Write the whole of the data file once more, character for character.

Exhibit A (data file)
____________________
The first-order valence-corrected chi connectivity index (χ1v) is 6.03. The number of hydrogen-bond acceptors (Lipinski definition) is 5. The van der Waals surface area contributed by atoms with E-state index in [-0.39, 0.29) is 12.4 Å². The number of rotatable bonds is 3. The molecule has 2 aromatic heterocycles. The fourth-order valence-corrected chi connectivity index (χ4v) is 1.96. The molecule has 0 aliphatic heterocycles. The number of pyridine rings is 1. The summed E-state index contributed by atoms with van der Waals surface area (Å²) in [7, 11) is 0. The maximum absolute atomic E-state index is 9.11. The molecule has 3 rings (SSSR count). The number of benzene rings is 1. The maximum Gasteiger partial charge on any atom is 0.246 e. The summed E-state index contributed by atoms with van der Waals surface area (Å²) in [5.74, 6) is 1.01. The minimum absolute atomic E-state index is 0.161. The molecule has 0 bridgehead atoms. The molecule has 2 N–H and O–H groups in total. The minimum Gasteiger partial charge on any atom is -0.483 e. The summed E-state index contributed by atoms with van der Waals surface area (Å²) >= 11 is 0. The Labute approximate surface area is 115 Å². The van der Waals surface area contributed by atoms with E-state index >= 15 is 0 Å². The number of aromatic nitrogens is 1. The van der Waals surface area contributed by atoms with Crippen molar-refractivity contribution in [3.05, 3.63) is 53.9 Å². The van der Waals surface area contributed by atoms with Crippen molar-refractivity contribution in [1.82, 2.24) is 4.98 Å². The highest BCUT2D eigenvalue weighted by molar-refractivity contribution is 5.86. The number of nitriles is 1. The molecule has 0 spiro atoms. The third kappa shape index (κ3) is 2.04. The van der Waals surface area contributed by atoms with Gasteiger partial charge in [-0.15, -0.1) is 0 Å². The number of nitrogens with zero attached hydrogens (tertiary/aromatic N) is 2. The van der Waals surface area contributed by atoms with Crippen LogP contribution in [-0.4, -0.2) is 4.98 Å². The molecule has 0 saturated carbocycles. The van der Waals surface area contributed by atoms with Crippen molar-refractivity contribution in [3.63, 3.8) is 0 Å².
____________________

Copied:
The first-order valence-corrected chi connectivity index (χ1v) is 6.03. The number of hydrogen-bond acceptors (Lipinski definition) is 5. The van der Waals surface area contributed by atoms with E-state index in [-0.39, 0.29) is 12.4 Å². The number of rotatable bonds is 3. The molecule has 2 aromatic heterocycles. The fourth-order valence-corrected chi connectivity index (χ4v) is 1.96. The molecule has 0 aliphatic heterocycles. The number of pyridine rings is 1. The summed E-state index contributed by atoms with van der Waals surface area (Å²) in [7, 11) is 0. The maximum absolute atomic E-state index is 9.11. The molecule has 3 rings (SSSR count). The number of benzene rings is 1. The maximum Gasteiger partial charge on any atom is 0.246 e. The summed E-state index contributed by atoms with van der Waals surface area (Å²) in [5.74, 6) is 1.01. The minimum absolute atomic E-state index is 0.161. The molecule has 0 bridgehead atoms. The molecule has 2 N–H and O–H groups in total. The minimum Gasteiger partial charge on any atom is -0.483 e. The summed E-state index contributed by atoms with van der Waals surface area (Å²) >= 11 is 0. The Labute approximate surface area is 115 Å². The van der Waals surface area contributed by atoms with E-state index >= 15 is 0 Å². The number of aromatic nitrogens is 1. The van der Waals surface area contributed by atoms with Crippen molar-refractivity contribution in [3.05, 3.63) is 53.9 Å². The van der Waals surface area contributed by atoms with Crippen molar-refractivity contribution in [1.82, 2.24) is 4.98 Å². The highest BCUT2D eigenvalue weighted by molar-refractivity contribution is 5.86. The number of nitriles is 1. The molecule has 0 spiro atoms. The third kappa shape index (κ3) is 2.04. The van der Waals surface area contributed by atoms with Gasteiger partial charge in [-0.15, -0.1) is 0 Å². The number of nitrogens with zero attached hydrogens (tertiary/aromatic N) is 2. The van der Waals surface area contributed by atoms with Crippen LogP contribution in [-0.4, -0.2) is 4.98 Å². The molecule has 0 saturated carbocycles. The van der Waals surface area contributed by atoms with Crippen molar-refractivity contribution in [3.63, 3.8) is 0 Å².